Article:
This report came on the heals of the "Mormon Moment" in 2012 which involved The Mitt Romney campaign for the presidency and the BBC Documentary, The Mormon Candidate, in which the LDS Church was openly referred to as a fraud by Park Romney. He called out the LDS Leadership as "Masters of Mendacity" and commented on credible evidence that they "knowingly and intentionally misrepresent historical facts about the Church for the purpose of deceiving the members into a state of mind that renders them exploitable".

Clearly, Park Romney was not the first to make such an observation, and The Mormon Candidate was not the first critical examination of Mormonism, but the public nature of the report, aired in the midst of the 2012 election campaign, contributed to increased scrutiny of Mormonism and heightened awareness of the serious nature of the type of LDS controversies typical of the discussions found on MormonThink.com and sponsored by the Exmormon Foundation for years.

Not only was it becoming broadly understood that Mormonism's claim to divine authority is untenable by reason of the patently obvious falsity of their historical claims of authenticity, but as well, it has become increasingly apparent that the LDS Church leadership has engaged in willful and intentional distortion of the truth in their presentations through the process of mandatory "correlation" of Church history presentations. Tight supervisory oversight has ensured that inconvenient truths would not be told and more appealing narratives would displace factual accounts of significant events in LDS Church history as a matter of mandated Church policy apparently justified as "Lying for the Lord". (See excellent FlackerMan video on "Lying for the Lord")

So extreme and inconsistent with its own doctrinal position on the subject of the Plan of Salvation has been the LDS Church's policy of "Lying for the Lord" in its historical presentations, that noteworthy departures from the LDS Church involving the abandonment of entire careers for the sake of integrity have taken place in the form of exits from the LDS Church Educational System by employees such as Ken Clark, and the retirement after outspoken concerns of former Area President and General Authority of the LDS Church, Hans H. Mattson.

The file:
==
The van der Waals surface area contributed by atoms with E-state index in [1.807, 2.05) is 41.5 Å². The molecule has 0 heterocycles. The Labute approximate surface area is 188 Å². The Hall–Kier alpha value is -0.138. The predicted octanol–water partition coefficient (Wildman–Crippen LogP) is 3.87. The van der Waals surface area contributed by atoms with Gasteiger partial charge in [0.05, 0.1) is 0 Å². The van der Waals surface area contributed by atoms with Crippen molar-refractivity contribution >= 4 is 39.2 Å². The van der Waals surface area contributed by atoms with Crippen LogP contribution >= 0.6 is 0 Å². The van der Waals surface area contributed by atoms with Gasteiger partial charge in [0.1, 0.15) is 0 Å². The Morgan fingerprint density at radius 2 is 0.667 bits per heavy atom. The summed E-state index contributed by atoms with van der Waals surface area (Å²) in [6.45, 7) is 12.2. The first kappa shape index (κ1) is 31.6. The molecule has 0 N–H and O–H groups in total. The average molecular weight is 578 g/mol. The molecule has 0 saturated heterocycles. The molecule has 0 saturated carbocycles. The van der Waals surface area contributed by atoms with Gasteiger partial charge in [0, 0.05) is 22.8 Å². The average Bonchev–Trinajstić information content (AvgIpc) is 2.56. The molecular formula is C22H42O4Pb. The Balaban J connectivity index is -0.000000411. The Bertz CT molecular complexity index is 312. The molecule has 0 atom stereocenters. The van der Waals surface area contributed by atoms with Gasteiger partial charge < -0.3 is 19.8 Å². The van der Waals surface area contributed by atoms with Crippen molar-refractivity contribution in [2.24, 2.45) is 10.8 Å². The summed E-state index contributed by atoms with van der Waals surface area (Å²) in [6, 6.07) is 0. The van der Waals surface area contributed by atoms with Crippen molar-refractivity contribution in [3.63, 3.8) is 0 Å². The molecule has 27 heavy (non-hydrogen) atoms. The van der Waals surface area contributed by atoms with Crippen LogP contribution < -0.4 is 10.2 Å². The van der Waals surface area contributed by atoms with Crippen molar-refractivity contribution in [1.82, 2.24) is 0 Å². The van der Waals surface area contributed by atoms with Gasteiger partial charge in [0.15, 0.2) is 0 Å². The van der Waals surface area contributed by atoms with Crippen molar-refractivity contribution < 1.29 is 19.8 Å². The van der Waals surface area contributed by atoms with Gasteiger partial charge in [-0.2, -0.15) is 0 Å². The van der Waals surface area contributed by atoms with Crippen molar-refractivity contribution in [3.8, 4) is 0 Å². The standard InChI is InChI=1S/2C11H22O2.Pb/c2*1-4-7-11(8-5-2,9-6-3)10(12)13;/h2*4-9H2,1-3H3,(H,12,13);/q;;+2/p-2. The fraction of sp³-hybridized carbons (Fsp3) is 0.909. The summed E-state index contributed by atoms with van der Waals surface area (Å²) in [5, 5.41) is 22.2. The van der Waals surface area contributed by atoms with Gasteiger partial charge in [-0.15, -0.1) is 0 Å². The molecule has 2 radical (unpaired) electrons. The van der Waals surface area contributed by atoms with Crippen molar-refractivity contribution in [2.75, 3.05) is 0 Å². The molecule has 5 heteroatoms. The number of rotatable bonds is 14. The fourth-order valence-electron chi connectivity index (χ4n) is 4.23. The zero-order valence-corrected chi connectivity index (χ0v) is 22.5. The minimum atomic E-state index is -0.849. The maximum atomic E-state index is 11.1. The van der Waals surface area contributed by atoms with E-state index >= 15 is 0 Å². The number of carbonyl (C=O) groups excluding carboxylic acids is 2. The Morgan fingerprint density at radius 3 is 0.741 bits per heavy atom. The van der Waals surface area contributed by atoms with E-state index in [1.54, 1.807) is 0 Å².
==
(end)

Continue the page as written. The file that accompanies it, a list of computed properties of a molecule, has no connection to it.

The Faith Crisis Report wisely recommends a more compassionate approach to the advent of Faith Crisis as opposed to hostility and anger, typical of the LDS Church's institutional abuse of the dissident and dissenters in the form of gas lighting, topical shunning, character assassination, and other life and family disruptions. Sadly, the "more compassionate approach" to LDS Faith Crisis subsequently adopted by the LDS Church leadership has been the nasty business of obfuscation. To that end and under pressure to effect "damage control" the LDS Church has quietly published a series of Gospel Essays addressing some of the more controversial aspects of Mormonism.

In depth discussion of the LDS Gospel Essays can be found here on MormonThink.com. Many thoughtful observers, including Laura Gaddy, find it offensive that the LDS Gospel Essays contain admissions and acknowledgments of what the Church had for generations previously branded as "anti-Mormon lies".

See also: Is this the Moment of Truth?





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About Laura Gaddy

On LDS Fraud and Accountability

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Freedom of Religion?


Is this the Moment of Truth?

Gaddy Case Background

Prophets of God or Minions of Satan?




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Understanding the Gaddy Case